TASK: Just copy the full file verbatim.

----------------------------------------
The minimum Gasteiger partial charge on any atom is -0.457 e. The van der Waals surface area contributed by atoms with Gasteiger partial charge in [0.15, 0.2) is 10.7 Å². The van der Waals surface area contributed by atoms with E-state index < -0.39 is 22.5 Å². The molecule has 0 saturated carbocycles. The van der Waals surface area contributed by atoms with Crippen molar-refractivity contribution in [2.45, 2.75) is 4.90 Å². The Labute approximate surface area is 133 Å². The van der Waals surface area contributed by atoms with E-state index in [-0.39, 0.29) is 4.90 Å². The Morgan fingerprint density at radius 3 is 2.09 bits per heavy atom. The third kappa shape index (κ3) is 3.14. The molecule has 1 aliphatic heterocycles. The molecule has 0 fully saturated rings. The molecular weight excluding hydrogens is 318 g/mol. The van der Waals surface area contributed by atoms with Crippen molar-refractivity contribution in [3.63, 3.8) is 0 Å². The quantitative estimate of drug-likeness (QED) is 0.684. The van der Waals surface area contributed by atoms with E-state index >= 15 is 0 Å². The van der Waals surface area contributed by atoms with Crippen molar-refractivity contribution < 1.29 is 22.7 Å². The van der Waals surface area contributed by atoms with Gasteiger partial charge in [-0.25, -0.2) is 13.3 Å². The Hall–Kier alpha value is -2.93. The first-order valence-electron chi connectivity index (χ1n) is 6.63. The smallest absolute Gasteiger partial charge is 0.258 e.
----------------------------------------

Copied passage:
The minimum Gasteiger partial charge on any atom is -0.457 e. The van der Waals surface area contributed by atoms with Gasteiger partial charge in [0.15, 0.2) is 10.7 Å². The van der Waals surface area contributed by atoms with E-state index < -0.39 is 22.5 Å². The molecule has 0 saturated carbocycles. The van der Waals surface area contributed by atoms with Crippen molar-refractivity contribution in [2.45, 2.75) is 4.90 Å². The Labute approximate surface area is 133 Å². The van der Waals surface area contributed by atoms with E-state index in [-0.39, 0.29) is 4.90 Å². The Morgan fingerprint density at radius 3 is 2.09 bits per heavy atom. The third kappa shape index (κ3) is 3.14. The molecule has 1 aliphatic heterocycles. The molecule has 0 fully saturated rings. The molecular weight excluding hydrogens is 318 g/mol. The van der Waals surface area contributed by atoms with Crippen molar-refractivity contribution in [3.63, 3.8) is 0 Å². The quantitative estimate of drug-likeness (QED) is 0.684. The van der Waals surface area contributed by atoms with E-state index >= 15 is 0 Å². The van der Waals surface area contributed by atoms with Crippen molar-refractivity contribution < 1.29 is 22.7 Å². The van der Waals surface area contributed by atoms with Gasteiger partial charge in [-0.25, -0.2) is 13.3 Å². The Hall–Kier alpha value is -2.93. The first-order valence-electron chi connectivity index (χ1n) is 6.63. The smallest absolute Gasteiger partial charge is 0.258 e.